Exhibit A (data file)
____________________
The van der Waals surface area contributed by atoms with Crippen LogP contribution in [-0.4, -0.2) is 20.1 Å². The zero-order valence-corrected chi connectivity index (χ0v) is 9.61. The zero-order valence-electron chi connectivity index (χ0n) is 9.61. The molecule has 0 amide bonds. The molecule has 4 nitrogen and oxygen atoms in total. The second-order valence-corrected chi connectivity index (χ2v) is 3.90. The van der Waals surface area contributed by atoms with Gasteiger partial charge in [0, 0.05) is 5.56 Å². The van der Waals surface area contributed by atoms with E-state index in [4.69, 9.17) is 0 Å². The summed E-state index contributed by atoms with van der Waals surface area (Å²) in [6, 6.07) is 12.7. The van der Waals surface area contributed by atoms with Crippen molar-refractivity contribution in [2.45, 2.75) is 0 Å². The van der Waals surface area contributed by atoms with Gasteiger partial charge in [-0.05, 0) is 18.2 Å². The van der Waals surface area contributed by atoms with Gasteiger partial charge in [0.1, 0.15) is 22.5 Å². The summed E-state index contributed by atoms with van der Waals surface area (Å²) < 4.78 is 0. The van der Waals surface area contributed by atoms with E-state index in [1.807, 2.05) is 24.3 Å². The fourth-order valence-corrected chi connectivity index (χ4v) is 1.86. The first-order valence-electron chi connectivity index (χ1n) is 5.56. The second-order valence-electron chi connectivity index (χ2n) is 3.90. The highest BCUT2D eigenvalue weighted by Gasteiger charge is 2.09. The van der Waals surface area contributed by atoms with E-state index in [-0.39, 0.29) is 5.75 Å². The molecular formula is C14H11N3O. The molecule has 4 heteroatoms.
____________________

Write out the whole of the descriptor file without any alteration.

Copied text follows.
The van der Waals surface area contributed by atoms with Crippen LogP contribution in [-0.4, -0.2) is 20.1 Å². The zero-order valence-corrected chi connectivity index (χ0v) is 9.61. The zero-order valence-electron chi connectivity index (χ0n) is 9.61. The molecule has 0 amide bonds. The molecule has 4 nitrogen and oxygen atoms in total. The second-order valence-corrected chi connectivity index (χ2v) is 3.90. The van der Waals surface area contributed by atoms with Gasteiger partial charge in [0, 0.05) is 5.56 Å². The van der Waals surface area contributed by atoms with E-state index in [4.69, 9.17) is 0 Å². The summed E-state index contributed by atoms with van der Waals surface area (Å²) in [6, 6.07) is 12.7. The van der Waals surface area contributed by atoms with Crippen molar-refractivity contribution in [2.45, 2.75) is 0 Å². The van der Waals surface area contributed by atoms with Gasteiger partial charge in [-0.05, 0) is 18.2 Å². The van der Waals surface area contributed by atoms with Gasteiger partial charge in [0.1, 0.15) is 22.5 Å². The summed E-state index contributed by atoms with van der Waals surface area (Å²) < 4.78 is 0. The van der Waals surface area contributed by atoms with E-state index in [1.807, 2.05) is 24.3 Å². The fourth-order valence-corrected chi connectivity index (χ4v) is 1.86. The first-order valence-electron chi connectivity index (χ1n) is 5.56. The second-order valence-electron chi connectivity index (χ2n) is 3.90. The highest BCUT2D eigenvalue weighted by Gasteiger charge is 2.09. The van der Waals surface area contributed by atoms with E-state index in [-0.39, 0.29) is 5.75 Å². The molecular formula is C14H11N3O. The molecule has 4 heteroatoms.